Over lockdown, the Scottish SPCA successfully rehabilitated over 700 wild animals at their National Wildlife Rescue Centre and released them back in to the wild where they belong.
The involvement of the Scottish SPCA can be the difference between life or death for animals like Al and Ness, two baby otters who were found alone without their mother.
Wildlife operations manager, Anna Keen said: “Al, the male otter, and Ness, the female cub, were both found in Alness.
“The cubs were found just one minute’s walk apart from each other and were the same age and weight, suggesting they are siblings. We think that sadly something must have happened to their mum as they were approaching members of the public and crying.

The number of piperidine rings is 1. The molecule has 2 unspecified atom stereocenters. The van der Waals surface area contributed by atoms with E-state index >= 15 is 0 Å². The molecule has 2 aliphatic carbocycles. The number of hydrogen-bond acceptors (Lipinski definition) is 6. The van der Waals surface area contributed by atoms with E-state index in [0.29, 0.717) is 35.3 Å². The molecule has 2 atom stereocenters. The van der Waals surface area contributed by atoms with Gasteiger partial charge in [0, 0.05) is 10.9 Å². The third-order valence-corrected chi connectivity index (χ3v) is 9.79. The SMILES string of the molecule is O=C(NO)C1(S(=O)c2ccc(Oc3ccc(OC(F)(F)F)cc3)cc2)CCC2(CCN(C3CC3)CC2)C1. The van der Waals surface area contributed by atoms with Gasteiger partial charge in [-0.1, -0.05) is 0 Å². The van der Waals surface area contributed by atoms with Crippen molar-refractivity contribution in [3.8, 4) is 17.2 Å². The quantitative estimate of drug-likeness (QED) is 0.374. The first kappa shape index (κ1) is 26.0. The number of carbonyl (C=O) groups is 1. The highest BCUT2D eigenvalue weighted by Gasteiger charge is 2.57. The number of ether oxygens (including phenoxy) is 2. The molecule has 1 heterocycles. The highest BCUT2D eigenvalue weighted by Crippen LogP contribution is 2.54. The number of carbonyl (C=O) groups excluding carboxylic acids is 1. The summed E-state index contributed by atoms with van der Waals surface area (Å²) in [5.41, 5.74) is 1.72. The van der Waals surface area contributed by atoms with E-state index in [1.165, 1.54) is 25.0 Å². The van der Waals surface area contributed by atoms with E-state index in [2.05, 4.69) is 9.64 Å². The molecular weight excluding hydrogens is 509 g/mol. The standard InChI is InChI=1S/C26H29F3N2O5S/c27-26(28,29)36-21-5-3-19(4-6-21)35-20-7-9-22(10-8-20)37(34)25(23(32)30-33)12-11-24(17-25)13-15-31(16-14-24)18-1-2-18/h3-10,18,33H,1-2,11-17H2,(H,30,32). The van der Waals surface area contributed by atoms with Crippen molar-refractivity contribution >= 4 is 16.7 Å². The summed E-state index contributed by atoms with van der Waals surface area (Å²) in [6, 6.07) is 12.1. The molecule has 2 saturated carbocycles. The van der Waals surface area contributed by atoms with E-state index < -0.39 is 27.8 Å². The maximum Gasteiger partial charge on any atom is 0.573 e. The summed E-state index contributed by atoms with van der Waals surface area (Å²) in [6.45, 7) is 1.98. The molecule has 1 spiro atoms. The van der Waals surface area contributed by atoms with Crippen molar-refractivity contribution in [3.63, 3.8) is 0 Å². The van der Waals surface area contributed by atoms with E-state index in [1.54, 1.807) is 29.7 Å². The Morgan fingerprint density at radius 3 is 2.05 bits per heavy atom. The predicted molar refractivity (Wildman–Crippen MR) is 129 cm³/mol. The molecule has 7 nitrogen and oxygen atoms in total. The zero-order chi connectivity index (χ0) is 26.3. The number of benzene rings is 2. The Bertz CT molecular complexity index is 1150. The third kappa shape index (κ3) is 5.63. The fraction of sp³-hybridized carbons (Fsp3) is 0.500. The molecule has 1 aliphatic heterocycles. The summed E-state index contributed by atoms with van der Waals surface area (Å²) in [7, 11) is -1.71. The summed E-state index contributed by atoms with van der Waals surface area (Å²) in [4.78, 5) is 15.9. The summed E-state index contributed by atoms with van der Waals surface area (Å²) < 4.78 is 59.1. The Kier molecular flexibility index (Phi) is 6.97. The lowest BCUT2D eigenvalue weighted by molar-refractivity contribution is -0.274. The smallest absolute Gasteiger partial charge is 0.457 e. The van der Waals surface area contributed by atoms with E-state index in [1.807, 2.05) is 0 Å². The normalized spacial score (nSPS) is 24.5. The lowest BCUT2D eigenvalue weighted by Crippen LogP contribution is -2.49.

“Al and Ness only weighed 850g and 870g, and as the cubs were so small, a member of our team took them home and hand reared them for nearly two weeks as they couldn’t eat independently.
“At this age, baby otters are still dependent on their mothers for food, so it’s unlikely they would have survived if they hadn’t been found.
“Al and Ness are now doing well, gaining weight and getting stronger every day.
“We really hope people will sign up to take part in Go Wild for Wildlife so we can continue the work we do saving animals like Al and Ness for many years to come.”
To find out more about Go Wild for Wildlife, visit scottishspca.org/GoWild.